Selecting the best visual cues in the next future for reducing the computational cost of localization under limited computational resources

L. Carlone and S. Karaman, Attention and Anticipation in Fast Visual-Inertial Navigation, IEEE Transactions on Robotics, vol. 35, no. 1, pp. 1-20, Feb. 2019 DOI: 10.1109/TRO.2018.2872402.

We study a visual-inertial navigation (VIN) problem in which a robot needs to estimate its state using an on-board camera and an inertial sensor, without any prior knowledge of the external environment. We consider the case in which the robot can allocate limited resources to VIN, due to tight computational constraints. Therefore, we answer the following question: under limited resources, what are the most relevant visual cues to maximize the performance of VIN? Our approach has four key ingredients. First, it is task-driven, in that the selection of the visual cues is guided by a metric quantifying the VIN performance. Second, it exploits the notion of anticipation, since it uses a simplified model for forward-simulation of robot dynamics, predicting the utility of a set of visual cues over a future time horizon. Third, it is efficient and easy to implement, since it leads to a greedy algorithm for the selection of the most relevant visual cues. Fourth, it provides formal performance guarantees: we leverage submodularity to prove that the greedy selection cannot be far from the optimal (combinatorial) selection. Simulations and real experiments on agile drones show that our approach ensures state-of-the-art VIN performance while maintaining a lean processing time. In the easy scenarios, our approach outperforms appearance-based feature selection in terms of localization errors. In the most challenging scenarios, it enables accurate VIN while appearance-based feature selection fails to track robot’s motion during aggressive maneuvers.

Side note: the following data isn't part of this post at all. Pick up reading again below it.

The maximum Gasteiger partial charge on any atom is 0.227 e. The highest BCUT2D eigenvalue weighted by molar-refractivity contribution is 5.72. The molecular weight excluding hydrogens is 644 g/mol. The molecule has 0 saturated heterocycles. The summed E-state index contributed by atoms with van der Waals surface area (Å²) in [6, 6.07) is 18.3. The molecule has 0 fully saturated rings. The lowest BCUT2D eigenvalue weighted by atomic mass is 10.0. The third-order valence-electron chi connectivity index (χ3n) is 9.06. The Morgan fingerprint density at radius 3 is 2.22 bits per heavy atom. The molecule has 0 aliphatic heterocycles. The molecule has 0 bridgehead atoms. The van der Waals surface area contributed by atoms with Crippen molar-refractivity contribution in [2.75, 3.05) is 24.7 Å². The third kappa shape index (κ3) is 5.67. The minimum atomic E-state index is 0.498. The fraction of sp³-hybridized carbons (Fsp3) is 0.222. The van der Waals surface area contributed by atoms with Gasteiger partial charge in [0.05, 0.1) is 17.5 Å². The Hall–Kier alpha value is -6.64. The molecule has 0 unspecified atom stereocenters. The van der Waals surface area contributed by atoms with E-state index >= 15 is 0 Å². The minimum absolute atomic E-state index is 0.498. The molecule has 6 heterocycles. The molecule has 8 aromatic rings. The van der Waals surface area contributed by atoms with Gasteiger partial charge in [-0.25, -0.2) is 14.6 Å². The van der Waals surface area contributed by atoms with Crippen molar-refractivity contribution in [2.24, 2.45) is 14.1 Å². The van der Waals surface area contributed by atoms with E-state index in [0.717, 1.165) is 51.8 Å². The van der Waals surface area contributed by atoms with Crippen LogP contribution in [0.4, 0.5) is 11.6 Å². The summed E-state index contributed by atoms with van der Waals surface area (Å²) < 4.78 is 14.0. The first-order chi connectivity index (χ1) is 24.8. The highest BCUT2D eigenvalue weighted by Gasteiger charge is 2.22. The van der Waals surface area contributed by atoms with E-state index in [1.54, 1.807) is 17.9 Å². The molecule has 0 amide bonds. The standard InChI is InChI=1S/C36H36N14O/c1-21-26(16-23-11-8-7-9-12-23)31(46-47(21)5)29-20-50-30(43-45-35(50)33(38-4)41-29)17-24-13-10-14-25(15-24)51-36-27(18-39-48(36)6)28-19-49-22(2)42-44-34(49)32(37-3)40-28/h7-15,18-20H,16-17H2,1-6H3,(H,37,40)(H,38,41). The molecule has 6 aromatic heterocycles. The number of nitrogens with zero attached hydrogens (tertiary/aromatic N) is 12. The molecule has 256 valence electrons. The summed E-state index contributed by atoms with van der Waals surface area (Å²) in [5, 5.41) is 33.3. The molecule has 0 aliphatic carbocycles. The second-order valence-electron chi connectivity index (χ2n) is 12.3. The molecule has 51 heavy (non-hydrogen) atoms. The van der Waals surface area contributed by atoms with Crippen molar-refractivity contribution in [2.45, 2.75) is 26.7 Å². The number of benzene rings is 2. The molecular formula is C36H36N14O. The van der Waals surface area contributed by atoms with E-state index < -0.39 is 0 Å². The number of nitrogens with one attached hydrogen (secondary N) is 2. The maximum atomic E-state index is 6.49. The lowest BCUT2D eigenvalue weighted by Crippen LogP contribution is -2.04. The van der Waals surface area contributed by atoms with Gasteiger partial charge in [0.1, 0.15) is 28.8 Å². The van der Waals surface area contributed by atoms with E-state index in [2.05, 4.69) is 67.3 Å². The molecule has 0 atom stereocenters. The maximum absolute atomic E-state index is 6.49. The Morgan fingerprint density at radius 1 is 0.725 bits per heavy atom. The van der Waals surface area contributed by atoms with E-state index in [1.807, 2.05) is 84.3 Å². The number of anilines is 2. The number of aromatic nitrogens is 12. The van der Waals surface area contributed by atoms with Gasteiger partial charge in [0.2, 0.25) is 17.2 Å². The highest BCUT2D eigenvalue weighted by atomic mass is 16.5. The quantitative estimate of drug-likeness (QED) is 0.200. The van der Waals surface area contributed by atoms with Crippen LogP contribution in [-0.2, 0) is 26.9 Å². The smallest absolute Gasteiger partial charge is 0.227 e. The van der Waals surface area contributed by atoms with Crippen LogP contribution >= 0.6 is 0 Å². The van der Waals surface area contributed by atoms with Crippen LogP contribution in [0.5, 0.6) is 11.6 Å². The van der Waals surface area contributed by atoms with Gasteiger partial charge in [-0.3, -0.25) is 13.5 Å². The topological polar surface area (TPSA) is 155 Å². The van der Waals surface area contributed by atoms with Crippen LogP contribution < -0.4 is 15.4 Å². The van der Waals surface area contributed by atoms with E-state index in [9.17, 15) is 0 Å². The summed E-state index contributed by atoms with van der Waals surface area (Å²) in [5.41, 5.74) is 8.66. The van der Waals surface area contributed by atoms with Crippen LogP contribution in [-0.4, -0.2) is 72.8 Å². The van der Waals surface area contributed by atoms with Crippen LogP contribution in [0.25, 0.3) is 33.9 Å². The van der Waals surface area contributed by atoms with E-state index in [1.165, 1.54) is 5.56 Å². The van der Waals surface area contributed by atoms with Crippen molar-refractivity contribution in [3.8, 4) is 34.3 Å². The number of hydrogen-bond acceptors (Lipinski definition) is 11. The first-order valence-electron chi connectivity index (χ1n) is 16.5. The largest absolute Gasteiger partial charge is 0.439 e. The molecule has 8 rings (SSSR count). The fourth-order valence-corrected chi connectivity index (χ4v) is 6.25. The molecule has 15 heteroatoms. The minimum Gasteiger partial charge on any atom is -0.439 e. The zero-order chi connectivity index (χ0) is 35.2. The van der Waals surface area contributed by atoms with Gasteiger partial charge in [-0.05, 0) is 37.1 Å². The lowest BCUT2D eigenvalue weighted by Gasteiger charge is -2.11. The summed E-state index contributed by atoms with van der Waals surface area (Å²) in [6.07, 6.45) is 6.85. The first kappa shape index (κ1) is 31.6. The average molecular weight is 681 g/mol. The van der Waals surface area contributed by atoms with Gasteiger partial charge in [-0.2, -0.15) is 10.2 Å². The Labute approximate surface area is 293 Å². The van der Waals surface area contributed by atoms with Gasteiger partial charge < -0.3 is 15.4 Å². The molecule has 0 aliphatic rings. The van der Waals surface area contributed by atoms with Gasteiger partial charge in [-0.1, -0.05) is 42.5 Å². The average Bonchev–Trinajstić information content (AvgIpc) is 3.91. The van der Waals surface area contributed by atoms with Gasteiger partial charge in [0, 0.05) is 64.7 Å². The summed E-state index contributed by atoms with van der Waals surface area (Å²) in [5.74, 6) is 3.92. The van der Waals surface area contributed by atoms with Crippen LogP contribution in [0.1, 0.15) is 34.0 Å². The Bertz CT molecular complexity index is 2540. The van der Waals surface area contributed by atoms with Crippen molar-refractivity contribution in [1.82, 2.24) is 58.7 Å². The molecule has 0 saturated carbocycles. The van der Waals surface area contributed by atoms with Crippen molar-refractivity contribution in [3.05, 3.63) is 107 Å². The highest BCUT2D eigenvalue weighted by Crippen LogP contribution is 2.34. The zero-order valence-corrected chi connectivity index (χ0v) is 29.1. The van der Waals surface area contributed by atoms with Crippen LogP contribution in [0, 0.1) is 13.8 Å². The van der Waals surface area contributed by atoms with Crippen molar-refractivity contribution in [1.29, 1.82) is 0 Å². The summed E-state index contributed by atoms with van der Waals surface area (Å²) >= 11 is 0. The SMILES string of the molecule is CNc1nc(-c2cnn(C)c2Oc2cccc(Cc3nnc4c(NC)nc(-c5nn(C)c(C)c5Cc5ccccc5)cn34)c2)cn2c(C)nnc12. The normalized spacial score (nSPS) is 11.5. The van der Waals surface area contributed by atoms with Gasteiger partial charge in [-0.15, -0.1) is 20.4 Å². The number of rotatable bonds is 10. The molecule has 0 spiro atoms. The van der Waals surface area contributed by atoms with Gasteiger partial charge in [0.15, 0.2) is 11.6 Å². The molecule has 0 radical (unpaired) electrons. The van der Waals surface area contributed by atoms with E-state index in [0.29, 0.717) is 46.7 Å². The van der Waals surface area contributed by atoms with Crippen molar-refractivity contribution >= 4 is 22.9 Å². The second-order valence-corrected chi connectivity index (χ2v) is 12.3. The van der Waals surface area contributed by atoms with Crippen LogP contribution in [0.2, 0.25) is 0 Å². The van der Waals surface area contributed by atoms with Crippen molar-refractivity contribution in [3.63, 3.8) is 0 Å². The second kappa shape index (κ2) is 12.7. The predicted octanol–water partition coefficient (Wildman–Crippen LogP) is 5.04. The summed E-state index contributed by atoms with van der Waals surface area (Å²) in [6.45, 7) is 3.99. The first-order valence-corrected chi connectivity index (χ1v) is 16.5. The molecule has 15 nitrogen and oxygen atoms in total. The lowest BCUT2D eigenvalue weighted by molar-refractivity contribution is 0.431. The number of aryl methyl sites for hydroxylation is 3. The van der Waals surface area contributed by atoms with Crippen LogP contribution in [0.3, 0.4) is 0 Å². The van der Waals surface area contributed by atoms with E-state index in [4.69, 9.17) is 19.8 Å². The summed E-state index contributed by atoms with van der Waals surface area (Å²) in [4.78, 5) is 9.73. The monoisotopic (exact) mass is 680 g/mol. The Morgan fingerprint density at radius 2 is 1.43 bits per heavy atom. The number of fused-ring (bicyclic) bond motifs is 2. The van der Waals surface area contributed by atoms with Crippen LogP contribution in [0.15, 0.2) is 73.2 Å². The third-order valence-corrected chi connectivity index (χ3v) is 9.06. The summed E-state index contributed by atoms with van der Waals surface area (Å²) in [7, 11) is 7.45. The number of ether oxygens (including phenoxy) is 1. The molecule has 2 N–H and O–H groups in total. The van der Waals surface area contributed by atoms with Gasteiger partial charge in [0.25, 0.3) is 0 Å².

Using EKF to estimate the state of a quadcopter in SE(3)

Goodarzi, F.A. & Lee, Global Formulation of an Extended Kalman Filter on SE(3) for Geometric Control of a Quadrotor UAV, J Intell Robot Syst (2017) 88: 395, DOI: 10.1007/s10846-017-0525-6.

An extended Kalman filter (EKF) is developed on the special Euclidean group, S E(3) for geometric control of a quadrotor UAV. It is obtained by performing an intrinsic form of linearization on S E(3) to estimate the state of the quadrotor from noisy measurements. The proposed estimator considers all of the coupling effects between rotational and translational dynamics, and it is developed in a coordinate-free fashion. The desirable features of the proposed EKF are illustrated by numerical examples and experimental results for several scenarios. The proposed estimation scheme on S E(3) has been unprecedented and these results can be particularly useful for aggressive maneuvers in GPS denied environments or in situations where parts of onboard sensors fail.